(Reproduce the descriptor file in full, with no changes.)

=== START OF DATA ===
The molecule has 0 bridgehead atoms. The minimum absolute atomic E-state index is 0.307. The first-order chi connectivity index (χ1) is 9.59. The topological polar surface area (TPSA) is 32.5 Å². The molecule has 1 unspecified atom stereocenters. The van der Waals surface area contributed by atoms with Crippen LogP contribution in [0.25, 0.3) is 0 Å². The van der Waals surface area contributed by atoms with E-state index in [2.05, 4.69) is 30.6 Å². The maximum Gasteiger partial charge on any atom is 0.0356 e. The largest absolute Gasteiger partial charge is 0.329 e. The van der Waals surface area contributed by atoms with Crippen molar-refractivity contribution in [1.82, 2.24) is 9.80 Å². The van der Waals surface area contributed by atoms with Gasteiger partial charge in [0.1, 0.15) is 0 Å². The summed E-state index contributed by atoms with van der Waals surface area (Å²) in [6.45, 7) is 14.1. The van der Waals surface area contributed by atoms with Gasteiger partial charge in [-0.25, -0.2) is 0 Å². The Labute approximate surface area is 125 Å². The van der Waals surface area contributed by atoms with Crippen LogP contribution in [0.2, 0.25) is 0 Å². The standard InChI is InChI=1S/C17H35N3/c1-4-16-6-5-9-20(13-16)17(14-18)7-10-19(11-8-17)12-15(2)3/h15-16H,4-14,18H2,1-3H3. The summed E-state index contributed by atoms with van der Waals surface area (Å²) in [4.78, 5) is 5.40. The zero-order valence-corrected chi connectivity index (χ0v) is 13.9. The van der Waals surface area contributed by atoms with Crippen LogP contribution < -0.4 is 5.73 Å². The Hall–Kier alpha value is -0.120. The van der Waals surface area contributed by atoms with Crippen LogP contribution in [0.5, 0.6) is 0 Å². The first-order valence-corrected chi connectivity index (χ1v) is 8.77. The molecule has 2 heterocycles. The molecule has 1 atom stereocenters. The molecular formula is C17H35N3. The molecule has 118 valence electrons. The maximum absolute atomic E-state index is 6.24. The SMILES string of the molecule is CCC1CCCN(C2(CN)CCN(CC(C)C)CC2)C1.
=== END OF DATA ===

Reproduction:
The molecule has 0 bridgehead atoms. The minimum absolute atomic E-state index is 0.307. The first-order chi connectivity index (χ1) is 9.59. The topological polar surface area (TPSA) is 32.5 Å². The molecule has 1 unspecified atom stereocenters. The van der Waals surface area contributed by atoms with Crippen LogP contribution in [0.25, 0.3) is 0 Å². The van der Waals surface area contributed by atoms with E-state index in [2.05, 4.69) is 30.6 Å². The maximum Gasteiger partial charge on any atom is 0.0356 e. The largest absolute Gasteiger partial charge is 0.329 e. The van der Waals surface area contributed by atoms with Crippen molar-refractivity contribution in [1.82, 2.24) is 9.80 Å². The van der Waals surface area contributed by atoms with Gasteiger partial charge in [0.1, 0.15) is 0 Å². The summed E-state index contributed by atoms with van der Waals surface area (Å²) in [6.45, 7) is 14.1. The van der Waals surface area contributed by atoms with Gasteiger partial charge in [-0.25, -0.2) is 0 Å². The Labute approximate surface area is 125 Å². The van der Waals surface area contributed by atoms with Crippen LogP contribution in [0.2, 0.25) is 0 Å². The standard InChI is InChI=1S/C17H35N3/c1-4-16-6-5-9-20(13-16)17(14-18)7-10-19(11-8-17)12-15(2)3/h15-16H,4-14,18H2,1-3H3. The summed E-state index contributed by atoms with van der Waals surface area (Å²) in [4.78, 5) is 5.40. The zero-order valence-corrected chi connectivity index (χ0v) is 13.9. The van der Waals surface area contributed by atoms with Crippen LogP contribution < -0.4 is 5.73 Å². The Hall–Kier alpha value is -0.120. The van der Waals surface area contributed by atoms with Crippen LogP contribution in [0.5, 0.6) is 0 Å². The first-order valence-corrected chi connectivity index (χ1v) is 8.77. The molecule has 2 heterocycles. The molecule has 1 atom stereocenters. The molecular formula is C17H35N3. The molecule has 118 valence electrons. The maximum absolute atomic E-state index is 6.24. The SMILES string of the molecule is CCC1CCCN(C2(CN)CCN(CC(C)C)CC2)C1.